It’s been a decent fortnight for genre film-making. Last week, Bajrangi Bhaijaan pushed every emotional button it could get its hands on, and managed to sell its far-fetched premise. Ant-Man, which released this week, has a premise that’s even more far-fetched, and ends up being just as entertaining. But it is no more an anarchic masterpiece—which is what some fanboys will want you to believe—than the Salman-starrer.
When someone does something slightly different with a genre as codified and hidebound as the superhero film, it’s tempting to overrate the achievement. It’s easy to emerge from Ant-Man feeling like you’ve watched an elaborate spoof. Yet, the truth is there have already been a number of superhero movies that have mocked the idea of, well, superheroes. Ant-Man builds on the pop smarts of The Avengers and the I’m-no-hero shtick of Guardians Of The Galaxy, just like these films built on the wisecracking Iron Man films.
Paul Rudd plays Scott Lang, an ex-con (jailed for burglary, not robbery, as he clarifies), fresh out of jail, divorced, and separated from his daughter, whom he loves dearly. In order to scramble together money to pay child support, he takes on what seems like a straightforward safe-cracking assignment. It turns out to be a set-up; the house belongs to a scientist named Hank Pym, who’s rumoured to have developed some sort of shrinking mechanism, and who’s had an eye on Scott for a while. Scott finds a suit when he breaks into the safe; once home, he puts it on. Suddenly, he shrinks to a few inches tall.
The rest you can probably guess. Scott seeks Hank out; Hank tells him the story of how he developed the suit and used it for secret superhero missions, and how his former protégé, Darren Cross (Corey Stoll), is developing similar technology but plans to weaponize it. Hank offers Scott a shot at redemption (he literally says, “I believe everyone deserves a shot at redemption”). Hank accepts and starts training to be Ant-Man (who shrinks to the size of an ant while retaining the strength of a full-size human). The second half of the movie is more a heist film than anything else, with Scott and his friends, both human and insect, breaking into Cross’ facility to destroy his technology.
Whatever you feel about Ant-Man, know that it could have been a lot better. For a long time, it looked like Edgar Wright would be the one to write and direct the film. The thought of the director of Hot Fuzz and Scott Pilgrim Vs The World directing everydude Paul Rudd was very appealing—it was almost as if the cool kids had hijacked a studio for their own fun party. But then Wright backed out, ominously citing creative differences. His and Joe Cornish’s script remained, though it was further reworked by Adam McKay and Rudd. Directorial responsibilities were assumed by Peyton Reed (Down With Love, The Break-Up).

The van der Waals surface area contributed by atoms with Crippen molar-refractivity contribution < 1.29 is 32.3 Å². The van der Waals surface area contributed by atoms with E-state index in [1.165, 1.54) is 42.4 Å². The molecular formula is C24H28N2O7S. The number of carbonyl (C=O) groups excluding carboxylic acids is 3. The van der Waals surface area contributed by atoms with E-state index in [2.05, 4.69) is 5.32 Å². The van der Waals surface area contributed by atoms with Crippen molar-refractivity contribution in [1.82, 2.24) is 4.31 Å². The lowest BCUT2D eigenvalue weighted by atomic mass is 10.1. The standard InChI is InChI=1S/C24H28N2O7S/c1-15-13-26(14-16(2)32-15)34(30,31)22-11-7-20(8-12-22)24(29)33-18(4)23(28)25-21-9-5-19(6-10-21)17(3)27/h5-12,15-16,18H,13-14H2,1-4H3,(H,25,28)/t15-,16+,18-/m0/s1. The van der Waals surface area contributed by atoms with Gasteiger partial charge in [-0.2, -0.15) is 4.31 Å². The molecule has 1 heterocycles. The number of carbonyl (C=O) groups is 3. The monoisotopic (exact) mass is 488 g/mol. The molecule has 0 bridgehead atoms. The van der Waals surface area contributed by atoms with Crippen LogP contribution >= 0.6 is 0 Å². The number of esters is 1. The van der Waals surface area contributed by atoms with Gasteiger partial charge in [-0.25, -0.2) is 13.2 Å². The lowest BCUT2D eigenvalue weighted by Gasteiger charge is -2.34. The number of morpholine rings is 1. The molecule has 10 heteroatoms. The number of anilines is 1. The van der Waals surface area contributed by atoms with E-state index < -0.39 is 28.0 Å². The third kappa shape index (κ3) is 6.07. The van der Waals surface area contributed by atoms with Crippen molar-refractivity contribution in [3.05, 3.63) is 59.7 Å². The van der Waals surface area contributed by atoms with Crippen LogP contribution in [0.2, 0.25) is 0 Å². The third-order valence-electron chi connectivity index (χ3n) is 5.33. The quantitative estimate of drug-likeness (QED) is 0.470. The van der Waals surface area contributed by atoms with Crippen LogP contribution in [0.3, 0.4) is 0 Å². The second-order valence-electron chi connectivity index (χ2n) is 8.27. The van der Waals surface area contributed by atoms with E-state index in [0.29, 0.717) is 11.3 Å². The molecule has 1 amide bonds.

Reed displays a fair amount of imagination in the action scenes, with Rudd shrunk to bite-size and commanding an army of ants (he’s taught to control them by Hank and his daughter, Hope, played by Evangeline Lilly). There’s an extended sequence at the end which is reminiscent of, and as beautiful as, the psychedelic lights passage at the end of 2001: A Space Odyssey. Where Wright is missed, I think, is in the handling of obligatory superhero moments—the backstory, the big speech, the saving of a child. Just like the best old Hollywood directors managed to find their way around the Hays Code (which spelt out what could and couldn’t be shown on screen), so we look to modern-day film-makers to be able to subvert such tropes. Ant-Man does this to a degree, but doesn’t go far enough.
The one thing Ant-Man gets exactly right is its casting. Rudd is a great choice as a superhero no one can honestly take seriously, mainly because he rarely seems like he’s ever taking anything seriously himself. Michael Peña is wonderful comic relief as Scott’s roommate; Stoll tries on a number of different smirks as the ant-agonist (you have to allow me one of those); Lilly brings some much-needed sex appeal to the Marvel Cinematic Universe; while David Dastmalchian, rapper Tip “T.I.” Harris and Bobby Cannavale do entertaining work on the sidelines. If there must be a sequel—and there’s plenty of room left open for one—it would be nice to have the whole gang back.
This review appeared in Mint.
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